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Types of business plans

By Charles Hopkins Published 04/7/2006 | Business and Finance

Business plans may share common objectives, like raising money, but they differ in their style of writing, presentation and emphasis. The four major categories of business plans are: working plans, presentation plans, mini plans and electronic plans.

Some entrepreneurs or CEOs go in for elaborate plans but these are not always welcome. The investors are busy people and are more interested in the viability of a business idea than in the way the idea will be executed.

That is why a working plan is most useful. It can be direct and informal and include key details. If it is meant only for internal use, it can leave out those facts and figures that need not be shared with all employees. However, all facts and figures need to be checked for consistency and accuracy. There should be no mistakes or typographical errors that may cause unnecessary embarrassment.

A presentation plan has all the information that is used in a working plan, but its style of writing is different. As the name suggests, it is written to be presented, not read. In fact, it is meant to serve as an introduction of your business for people who are not familiar with it. The plan gives them a quick idea of your business concept, marketing strategy and financial viability. It also informs the target audience of the market conditions, competition, and growth prospects.

A presentation plan needs to be printed and bound in an attractive way. It needs to have a lot of color and plenty of illustrations, charts, graphs and tables. It should be accurate, since any mistake will be considered a misrepresentation. No lender or investor likes to be presented with wrong figures even if they happen to be genuine errors.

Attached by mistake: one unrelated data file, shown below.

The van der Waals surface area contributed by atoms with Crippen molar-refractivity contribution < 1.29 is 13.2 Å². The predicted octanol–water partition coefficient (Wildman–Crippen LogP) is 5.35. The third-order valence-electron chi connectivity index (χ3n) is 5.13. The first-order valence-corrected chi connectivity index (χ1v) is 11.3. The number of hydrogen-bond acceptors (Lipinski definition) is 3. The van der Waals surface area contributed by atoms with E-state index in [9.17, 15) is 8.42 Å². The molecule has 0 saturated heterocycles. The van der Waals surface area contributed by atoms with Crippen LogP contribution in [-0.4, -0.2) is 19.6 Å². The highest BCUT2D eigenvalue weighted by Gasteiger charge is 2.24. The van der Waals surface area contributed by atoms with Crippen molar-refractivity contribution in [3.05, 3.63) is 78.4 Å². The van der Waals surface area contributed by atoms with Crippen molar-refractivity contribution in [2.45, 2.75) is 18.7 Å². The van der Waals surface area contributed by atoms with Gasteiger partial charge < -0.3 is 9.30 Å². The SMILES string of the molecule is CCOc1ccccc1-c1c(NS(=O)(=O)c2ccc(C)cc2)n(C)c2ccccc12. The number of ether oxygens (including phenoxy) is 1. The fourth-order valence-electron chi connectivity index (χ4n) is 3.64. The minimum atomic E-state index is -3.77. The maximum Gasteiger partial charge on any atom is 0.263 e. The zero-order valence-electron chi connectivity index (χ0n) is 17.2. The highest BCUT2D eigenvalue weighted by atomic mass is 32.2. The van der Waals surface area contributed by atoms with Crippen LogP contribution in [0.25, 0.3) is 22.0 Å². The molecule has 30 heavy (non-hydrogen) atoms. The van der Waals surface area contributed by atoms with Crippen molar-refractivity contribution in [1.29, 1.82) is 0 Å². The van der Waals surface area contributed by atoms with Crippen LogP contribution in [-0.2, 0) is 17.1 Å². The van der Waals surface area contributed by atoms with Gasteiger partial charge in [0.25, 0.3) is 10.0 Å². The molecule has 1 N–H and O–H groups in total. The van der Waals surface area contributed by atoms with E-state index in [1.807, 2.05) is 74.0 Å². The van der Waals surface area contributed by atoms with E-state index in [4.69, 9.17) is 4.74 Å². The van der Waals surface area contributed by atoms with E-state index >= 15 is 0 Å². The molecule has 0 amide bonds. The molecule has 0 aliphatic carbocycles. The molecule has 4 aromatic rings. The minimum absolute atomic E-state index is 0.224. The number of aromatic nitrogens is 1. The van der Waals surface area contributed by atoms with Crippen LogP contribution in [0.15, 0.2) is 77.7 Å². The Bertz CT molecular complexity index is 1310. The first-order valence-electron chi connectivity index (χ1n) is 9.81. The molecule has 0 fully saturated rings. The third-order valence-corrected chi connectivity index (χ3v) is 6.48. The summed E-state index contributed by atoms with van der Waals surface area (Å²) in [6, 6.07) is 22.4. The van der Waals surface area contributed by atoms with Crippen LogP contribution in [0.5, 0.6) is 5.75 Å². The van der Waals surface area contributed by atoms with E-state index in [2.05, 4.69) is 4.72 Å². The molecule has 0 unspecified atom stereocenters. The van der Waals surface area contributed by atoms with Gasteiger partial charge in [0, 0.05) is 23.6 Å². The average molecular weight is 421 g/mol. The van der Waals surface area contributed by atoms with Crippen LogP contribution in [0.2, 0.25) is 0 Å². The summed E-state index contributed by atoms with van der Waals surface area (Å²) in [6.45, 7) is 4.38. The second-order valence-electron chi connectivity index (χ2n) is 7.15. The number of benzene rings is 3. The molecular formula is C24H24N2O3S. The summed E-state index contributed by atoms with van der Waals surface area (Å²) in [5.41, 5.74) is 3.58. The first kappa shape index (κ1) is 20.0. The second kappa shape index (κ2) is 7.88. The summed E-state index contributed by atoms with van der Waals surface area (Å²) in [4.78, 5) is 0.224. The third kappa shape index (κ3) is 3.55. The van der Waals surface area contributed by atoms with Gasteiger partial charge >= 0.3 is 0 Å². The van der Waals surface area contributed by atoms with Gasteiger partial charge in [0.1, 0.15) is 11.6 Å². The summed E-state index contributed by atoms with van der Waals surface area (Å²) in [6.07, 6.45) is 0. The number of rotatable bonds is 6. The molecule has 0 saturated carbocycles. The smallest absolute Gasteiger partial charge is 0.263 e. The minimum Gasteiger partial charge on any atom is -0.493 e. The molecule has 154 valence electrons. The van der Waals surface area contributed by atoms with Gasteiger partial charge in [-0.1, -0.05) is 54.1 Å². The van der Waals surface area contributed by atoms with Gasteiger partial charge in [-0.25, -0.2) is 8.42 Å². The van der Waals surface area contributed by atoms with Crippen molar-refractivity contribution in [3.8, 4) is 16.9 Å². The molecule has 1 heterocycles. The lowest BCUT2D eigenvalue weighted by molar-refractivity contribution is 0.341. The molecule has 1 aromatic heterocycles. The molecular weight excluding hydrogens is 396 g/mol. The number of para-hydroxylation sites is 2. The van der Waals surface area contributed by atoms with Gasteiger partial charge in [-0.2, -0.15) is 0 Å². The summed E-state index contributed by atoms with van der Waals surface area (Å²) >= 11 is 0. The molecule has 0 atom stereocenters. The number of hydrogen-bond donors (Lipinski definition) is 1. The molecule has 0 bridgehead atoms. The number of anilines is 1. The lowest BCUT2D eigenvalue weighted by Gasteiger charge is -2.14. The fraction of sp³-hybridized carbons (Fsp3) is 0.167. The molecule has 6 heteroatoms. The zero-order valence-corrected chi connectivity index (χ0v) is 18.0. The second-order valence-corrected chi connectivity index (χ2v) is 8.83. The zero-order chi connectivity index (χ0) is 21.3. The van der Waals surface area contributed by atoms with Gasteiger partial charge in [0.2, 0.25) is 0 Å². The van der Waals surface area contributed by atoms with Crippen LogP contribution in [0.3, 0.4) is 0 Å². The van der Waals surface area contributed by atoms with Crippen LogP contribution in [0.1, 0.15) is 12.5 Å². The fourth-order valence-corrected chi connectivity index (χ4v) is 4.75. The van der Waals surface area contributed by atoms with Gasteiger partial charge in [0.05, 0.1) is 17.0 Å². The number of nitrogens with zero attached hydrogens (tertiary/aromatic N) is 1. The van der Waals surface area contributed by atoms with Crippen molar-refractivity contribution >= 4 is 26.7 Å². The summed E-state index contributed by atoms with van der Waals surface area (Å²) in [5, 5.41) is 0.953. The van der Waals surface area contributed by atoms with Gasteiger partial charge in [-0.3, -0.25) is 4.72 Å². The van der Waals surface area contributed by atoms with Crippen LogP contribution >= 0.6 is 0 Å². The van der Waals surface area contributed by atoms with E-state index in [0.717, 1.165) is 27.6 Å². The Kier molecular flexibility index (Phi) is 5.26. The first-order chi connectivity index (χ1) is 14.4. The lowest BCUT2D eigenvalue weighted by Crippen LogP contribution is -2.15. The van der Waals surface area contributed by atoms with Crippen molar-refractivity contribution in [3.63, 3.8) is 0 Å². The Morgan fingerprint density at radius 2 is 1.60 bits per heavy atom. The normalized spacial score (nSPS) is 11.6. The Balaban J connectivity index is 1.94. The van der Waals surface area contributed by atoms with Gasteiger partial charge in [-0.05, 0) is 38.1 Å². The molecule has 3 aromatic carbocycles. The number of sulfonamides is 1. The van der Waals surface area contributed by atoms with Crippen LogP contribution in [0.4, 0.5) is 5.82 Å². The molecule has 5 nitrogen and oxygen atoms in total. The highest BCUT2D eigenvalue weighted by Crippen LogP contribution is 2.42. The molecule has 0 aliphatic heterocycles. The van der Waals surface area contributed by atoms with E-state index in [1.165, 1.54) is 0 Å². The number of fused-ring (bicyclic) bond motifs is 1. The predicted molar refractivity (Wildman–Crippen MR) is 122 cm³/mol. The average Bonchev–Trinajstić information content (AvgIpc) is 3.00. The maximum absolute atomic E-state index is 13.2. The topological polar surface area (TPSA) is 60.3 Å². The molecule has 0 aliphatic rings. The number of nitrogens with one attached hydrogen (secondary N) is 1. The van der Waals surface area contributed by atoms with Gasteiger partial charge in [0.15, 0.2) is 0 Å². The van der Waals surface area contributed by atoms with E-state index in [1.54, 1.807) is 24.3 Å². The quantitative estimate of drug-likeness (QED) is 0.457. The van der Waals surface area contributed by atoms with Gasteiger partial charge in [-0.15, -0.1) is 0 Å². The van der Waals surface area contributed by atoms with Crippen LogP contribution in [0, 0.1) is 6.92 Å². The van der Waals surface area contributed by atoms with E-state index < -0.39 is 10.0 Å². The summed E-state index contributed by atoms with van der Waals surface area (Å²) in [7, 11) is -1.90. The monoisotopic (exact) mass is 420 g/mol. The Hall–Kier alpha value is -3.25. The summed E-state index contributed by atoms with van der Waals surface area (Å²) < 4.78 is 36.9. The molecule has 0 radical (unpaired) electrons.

A mini business plan is short and may run across one to ten pages. It mentions all the key matters, relating to the business. It can include the business concept, marketing plan, financing needs and the financial statement. The income projection, cash flow and balance sheet also forms a part of it.

A mini business plan can be used as an introduction to a comprehensive business plan and not as a substitute for it. If you send a mini business plan to an investor who is seeking detailed knowledge about your business, it may have a negative effect.

You can have an electronic version of your business plan that you can mail electronically. You can also use it with a computer-driven LCD projector for making presentations. Most business plans are prepared on a computer and then printed.

When mailing an electronic plan you must make sure that you dont use a fancy font that may not be available in the end-users system. It is also important to mail it as an attachment so that the formatting and lay-out is not disturbed.